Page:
On Sunday, Egypt’s highest court suspended its work in protest over perceived pressure after Islamist demonstrators gathered outside the courthouse. Later in the day, the national judges union followed up by calling on its members not to monitor the referendum to pass the constitution into force.
The showdown between the judges and the Muslim Brotherhood-backed President Mohamed Morsi is the latest wrinkle in the unfolding battle to define Egypt's new constitution, and more broadly over how power will be divided as Egypt moves forward. Mr. Morsi has scheduled a referendum for Dec. 15 on Egypt's new constitution, drafted by Islamists over the objections of Egyptian secularists and leftists.
“This is an institutional clash between ... two major powers within the state,” says Ziad Abdel Tawab, deputy director of the Cairo Institute for Human Rights Studies. “This is something very abnormal, shouldn’t be happening, and no one knows what the result will be.”
The judges union's decision to boycott monitoring the referendum is not binding for members, and it is unclear how widespread the boycott will be. Government-controlled media report today that Egypt's Supreme Judicial Council has decided to monitor the vote, though there's been no independent confirmation of that as yet.
If the judicial council had sided with the judges union, preparations for the referendum would have been stalled. “This is where we can safely say it will jeopardize the integrity of the elections,” Mr. Abdel Tawab said.
At the moment, it appears planning will lurch forward, with individual judges participating or not, based on their conscience. Judicial monitoring of elections is required in Egypt, and if enough judges boycott then Egypt will not be able to hold the referendum. “That’s very unlikely to happen,” says Shadi Hamid, director of research for the Brookings Doha Center. “I think, ultimately, there are going to be enough judges to supervise the elections.”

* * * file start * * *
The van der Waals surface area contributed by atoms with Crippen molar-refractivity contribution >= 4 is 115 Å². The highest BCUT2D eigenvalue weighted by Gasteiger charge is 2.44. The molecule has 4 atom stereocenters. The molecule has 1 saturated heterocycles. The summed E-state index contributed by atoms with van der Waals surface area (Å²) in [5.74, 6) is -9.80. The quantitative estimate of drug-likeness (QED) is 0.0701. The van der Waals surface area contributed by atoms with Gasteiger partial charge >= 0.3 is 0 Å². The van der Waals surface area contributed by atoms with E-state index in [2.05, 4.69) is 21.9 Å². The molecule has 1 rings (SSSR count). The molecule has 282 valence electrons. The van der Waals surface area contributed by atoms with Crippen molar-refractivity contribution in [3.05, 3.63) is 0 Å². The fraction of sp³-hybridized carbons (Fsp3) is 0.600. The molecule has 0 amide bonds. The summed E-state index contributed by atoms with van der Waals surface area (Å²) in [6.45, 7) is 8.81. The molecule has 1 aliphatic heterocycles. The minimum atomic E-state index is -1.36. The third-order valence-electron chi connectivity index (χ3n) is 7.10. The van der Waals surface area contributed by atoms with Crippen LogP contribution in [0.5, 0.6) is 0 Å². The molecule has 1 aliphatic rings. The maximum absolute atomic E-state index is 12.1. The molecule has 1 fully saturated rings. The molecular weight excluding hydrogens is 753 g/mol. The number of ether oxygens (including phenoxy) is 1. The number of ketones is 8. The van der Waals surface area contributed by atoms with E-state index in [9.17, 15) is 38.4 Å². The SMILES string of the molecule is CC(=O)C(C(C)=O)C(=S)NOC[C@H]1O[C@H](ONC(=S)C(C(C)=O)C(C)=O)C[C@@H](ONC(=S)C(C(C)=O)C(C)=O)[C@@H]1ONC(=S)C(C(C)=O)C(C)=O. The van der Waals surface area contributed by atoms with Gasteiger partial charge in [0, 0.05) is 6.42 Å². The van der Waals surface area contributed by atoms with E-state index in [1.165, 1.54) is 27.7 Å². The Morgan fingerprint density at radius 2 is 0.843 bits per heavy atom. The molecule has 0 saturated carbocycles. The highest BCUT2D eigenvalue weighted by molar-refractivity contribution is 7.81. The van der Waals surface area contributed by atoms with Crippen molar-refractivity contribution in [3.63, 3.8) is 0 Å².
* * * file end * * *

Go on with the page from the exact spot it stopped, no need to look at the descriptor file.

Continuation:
Ruling by decree
But if that is not the case, Abdel Tawab says Morsi could issue a new constitutional declaration that would allow him to hold a referendum without judicial oversight, although there has been no official statement regarding the issue.
Currently, Egypt is running under the authority of a decree issued by Morsi that gives him a free hand legally and politically until a new constitution is approved and removes his own decisions from judicial review.
That's the essence of the problem. The draft constitution is seen by part of Egypt's population as an attempted Islamist imposition on society and therefore illegitimate. But the persistence of a situation in which Morsi can make up his own rules on the fly is even worse. Some are hoping that the pressure from the judiciary could drive the Muslim Brotherhood and Morsi to make concessions to draw broader national support for the document.
“If the judges hold out and that presents a problem for the holding of the referendum, that’s where a compromise might become necessary,” Dr. Hamid says. “There could be some discussions and negotiations around that in order to ensure there is judicial supervision, but I don’t see any kind of grand bargain or compromise on fundamental issues dividing the opposing camps."
“Obviously the polarization we’re seeing in Egypt today is unprecedented, and there are no signs of a compromise to bring the sides closer together,” he adds.
On Sunday, judges of the Supreme Constitutional Court suspended their work after claiming Islamist protesters supporting Morsi prevented the judges from entering their building, calling it the “judiciary’s blackest day on record.” The court was expected to rule on the legality of the upper house of parliament and the constituent assembly that drafted the nation’s new draft constitution, which could pose an open affront to Morsi.
Morsi has framed his current sweeping powers as necessary to achieve stability and safeguard democracy: Egyptian courts dissolved the first constituent assembly and an elected parliament earlier this year on technical grounds, and Morsi and his camp said that democratically elected institutions are threatened by old regime loyalists in the judiciary and other parts of the bureaucracy.
Opponents, however, accuse Morsi of seizing too much control nearly two years after the overthrow of Hosni Mubarak.